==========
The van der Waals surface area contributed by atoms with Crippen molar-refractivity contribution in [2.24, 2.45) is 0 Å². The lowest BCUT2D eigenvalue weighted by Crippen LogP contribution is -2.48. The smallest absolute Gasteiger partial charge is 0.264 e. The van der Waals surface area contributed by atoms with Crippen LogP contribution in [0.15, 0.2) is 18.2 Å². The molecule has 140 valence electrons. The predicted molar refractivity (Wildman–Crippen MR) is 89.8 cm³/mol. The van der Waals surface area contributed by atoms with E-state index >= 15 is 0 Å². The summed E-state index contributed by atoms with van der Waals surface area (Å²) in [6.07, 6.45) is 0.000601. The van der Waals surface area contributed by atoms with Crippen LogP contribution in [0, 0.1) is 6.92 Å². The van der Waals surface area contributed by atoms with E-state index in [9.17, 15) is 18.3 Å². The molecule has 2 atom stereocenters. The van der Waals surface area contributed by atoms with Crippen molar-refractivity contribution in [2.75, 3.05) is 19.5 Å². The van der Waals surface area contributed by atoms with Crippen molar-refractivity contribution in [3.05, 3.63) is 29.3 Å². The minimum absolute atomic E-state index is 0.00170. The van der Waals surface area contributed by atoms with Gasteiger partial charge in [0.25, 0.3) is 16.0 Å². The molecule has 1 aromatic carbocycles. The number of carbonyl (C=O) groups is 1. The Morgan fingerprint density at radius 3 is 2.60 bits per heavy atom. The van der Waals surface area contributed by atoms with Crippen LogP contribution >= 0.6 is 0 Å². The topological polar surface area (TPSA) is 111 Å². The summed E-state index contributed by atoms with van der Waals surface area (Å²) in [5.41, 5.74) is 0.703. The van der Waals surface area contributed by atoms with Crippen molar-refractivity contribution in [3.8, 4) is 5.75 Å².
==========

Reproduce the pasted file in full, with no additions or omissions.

The van der Waals surface area contributed by atoms with Crippen molar-refractivity contribution in [2.24, 2.45) is 0 Å². The lowest BCUT2D eigenvalue weighted by Crippen LogP contribution is -2.48. The smallest absolute Gasteiger partial charge is 0.264 e. The van der Waals surface area contributed by atoms with Crippen LogP contribution in [0.15, 0.2) is 18.2 Å². The molecule has 140 valence electrons. The predicted molar refractivity (Wildman–Crippen MR) is 89.8 cm³/mol. The van der Waals surface area contributed by atoms with E-state index >= 15 is 0 Å². The summed E-state index contributed by atoms with van der Waals surface area (Å²) in [6.07, 6.45) is 0.000601. The van der Waals surface area contributed by atoms with Crippen LogP contribution in [0, 0.1) is 6.92 Å². The van der Waals surface area contributed by atoms with E-state index in [9.17, 15) is 18.3 Å². The molecule has 2 atom stereocenters. The van der Waals surface area contributed by atoms with Crippen molar-refractivity contribution in [2.75, 3.05) is 19.5 Å². The van der Waals surface area contributed by atoms with Crippen molar-refractivity contribution in [3.05, 3.63) is 29.3 Å². The minimum absolute atomic E-state index is 0.00170. The van der Waals surface area contributed by atoms with Gasteiger partial charge in [0.25, 0.3) is 16.0 Å². The molecule has 1 aromatic carbocycles. The number of carbonyl (C=O) groups is 1. The Morgan fingerprint density at radius 3 is 2.60 bits per heavy atom. The van der Waals surface area contributed by atoms with Crippen LogP contribution >= 0.6 is 0 Å². The topological polar surface area (TPSA) is 111 Å². The summed E-state index contributed by atoms with van der Waals surface area (Å²) in [5.41, 5.74) is 0.703. The van der Waals surface area contributed by atoms with Crippen molar-refractivity contribution in [3.8, 4) is 5.75 Å².